Speculation is intense about whether the protests planned for the June 30 anniversary of President Mohamed Morsi’s inauguration will fizzle in the blistering summer heat, blow up into Revolution 2.0, or descend into widespread violence. The narrative of polarization between Islamists and non-Islamists—a struggle for the soul and future of Egypt—is compelling, and even Defense Minister Abdel Fattah al-Sisi (not a man given to analytical pronouncements) expressed concern about it in his June 23 remarks about the military’s possible role in responding to protests.

But what makes the current political situation in Egypt devilishly difficult to understand, let alone to resolve, is that this is not a simple binary struggle between Islamists and secularists. Rather, there are at least three principal political forces at work: Islamists, secularists, and the old state (some of whom are secularists, some of whom are observant Muslims, but none of whom are liberals). And to make it worse there are also divisions within each of the three forces (Brotherhood versus Salafis, liberals versus leftists, military versus judiciary, etc). These are the very same forces that have struggled for control of Egypt for decades. What changed with the 2011 revolution was that the old state was damaged, though by no means removed, and the allegiance of various state elements became uncertain. And with the election of Morsi, the Islamists are on top for the first time.

The political game in Egypt since the 2011 revolution has been for each of the principal forces to try to band with one of the others against the third. Hence, from the February 2011 overthrow of Mubarak until the June 2012 election of Morsi the military (the most powerful element within the old state) worked with Islamists to overpower the secularists who drove the revolution. And since the fateful November 2012 constitutional declaration that ended the brief honeymoon with Morsi, significant non-military elements of the old state (the judiciary and much of the vast bureaucracy, including much of the interior ministry and state media) have banded with secularists in various ways against Islamists.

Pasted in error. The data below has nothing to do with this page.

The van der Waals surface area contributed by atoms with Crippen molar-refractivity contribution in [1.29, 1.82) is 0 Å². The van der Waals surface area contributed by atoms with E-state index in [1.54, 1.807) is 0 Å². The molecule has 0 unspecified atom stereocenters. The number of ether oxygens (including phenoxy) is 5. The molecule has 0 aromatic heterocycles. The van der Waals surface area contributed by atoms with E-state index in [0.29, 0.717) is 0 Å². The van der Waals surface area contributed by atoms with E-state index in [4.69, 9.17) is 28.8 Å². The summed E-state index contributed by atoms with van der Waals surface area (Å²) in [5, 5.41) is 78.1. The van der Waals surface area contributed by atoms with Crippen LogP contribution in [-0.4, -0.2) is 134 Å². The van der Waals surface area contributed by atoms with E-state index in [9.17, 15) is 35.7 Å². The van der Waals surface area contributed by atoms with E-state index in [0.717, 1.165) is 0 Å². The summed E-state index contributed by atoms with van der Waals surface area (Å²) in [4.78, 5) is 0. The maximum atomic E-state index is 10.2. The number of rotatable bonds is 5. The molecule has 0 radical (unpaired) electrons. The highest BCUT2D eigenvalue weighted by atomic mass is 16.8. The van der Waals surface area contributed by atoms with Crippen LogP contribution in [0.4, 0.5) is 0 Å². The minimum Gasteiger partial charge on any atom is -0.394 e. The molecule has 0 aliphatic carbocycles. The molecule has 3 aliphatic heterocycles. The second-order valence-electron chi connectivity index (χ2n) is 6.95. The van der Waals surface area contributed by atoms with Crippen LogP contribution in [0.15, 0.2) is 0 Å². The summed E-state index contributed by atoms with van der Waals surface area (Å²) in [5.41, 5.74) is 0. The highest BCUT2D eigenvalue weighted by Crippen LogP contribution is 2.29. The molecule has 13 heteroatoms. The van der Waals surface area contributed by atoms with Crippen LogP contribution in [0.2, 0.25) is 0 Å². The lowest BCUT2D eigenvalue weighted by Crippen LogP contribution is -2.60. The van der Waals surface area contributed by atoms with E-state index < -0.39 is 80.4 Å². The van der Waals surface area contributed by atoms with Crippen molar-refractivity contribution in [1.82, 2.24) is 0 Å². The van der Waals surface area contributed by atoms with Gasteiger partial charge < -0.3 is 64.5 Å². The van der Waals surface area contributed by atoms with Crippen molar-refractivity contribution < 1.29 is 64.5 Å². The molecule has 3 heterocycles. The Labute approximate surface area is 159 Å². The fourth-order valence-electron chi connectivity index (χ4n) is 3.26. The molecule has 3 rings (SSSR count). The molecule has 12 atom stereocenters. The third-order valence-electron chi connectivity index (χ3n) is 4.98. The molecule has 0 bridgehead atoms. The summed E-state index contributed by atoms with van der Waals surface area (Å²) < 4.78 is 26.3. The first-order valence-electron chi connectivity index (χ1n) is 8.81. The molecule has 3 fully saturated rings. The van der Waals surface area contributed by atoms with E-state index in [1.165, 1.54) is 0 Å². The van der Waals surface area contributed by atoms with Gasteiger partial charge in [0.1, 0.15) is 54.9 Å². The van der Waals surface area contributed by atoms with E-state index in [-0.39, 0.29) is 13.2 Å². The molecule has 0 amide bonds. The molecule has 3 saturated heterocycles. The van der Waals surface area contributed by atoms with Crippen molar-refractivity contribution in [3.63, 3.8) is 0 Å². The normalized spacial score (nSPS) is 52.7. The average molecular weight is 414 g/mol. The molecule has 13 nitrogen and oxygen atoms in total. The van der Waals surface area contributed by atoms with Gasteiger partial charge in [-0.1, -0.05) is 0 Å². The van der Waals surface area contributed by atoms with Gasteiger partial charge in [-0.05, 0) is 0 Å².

The Muslim Brothers courted the support of secularists during the revolution and the presidential election, but pivoted sharply after Morsi’s June 2012 election, adopting a position that the secularists were so puny as to not merit their notice, let alone any political accommodation. Rather, the Brothers saw it as their task to attain the cooperation of key elements of the old state through a variety of means: appointing loyalists to key positions, finding some cooperative bureaucrats, giving wage increases and public praise.

Morsi’s early victory in mastering the old state—getting the military out of politics and replacing its leadership in August 2012—has not, however, been replicated in his efforts toward other state elements such as the judiciary, police, and state media. What has been puzzling and unfortunate has been his absolute refusal to try to enlist secularists in efforts to reform corrupt aspects of those institutions. Rather, he and the Brotherhood have pursued doggedly the strategy of appointing as many Brothers or other sympathizers as possible and trying to force through controversial legal measures through the rump parliament they control. They have turned increasingly for help to the far right of the Islamist camp, with disastrous results: the recent vigilante slaying of Shi’a, public rejection of Morsi’s appointed governor of Luxor.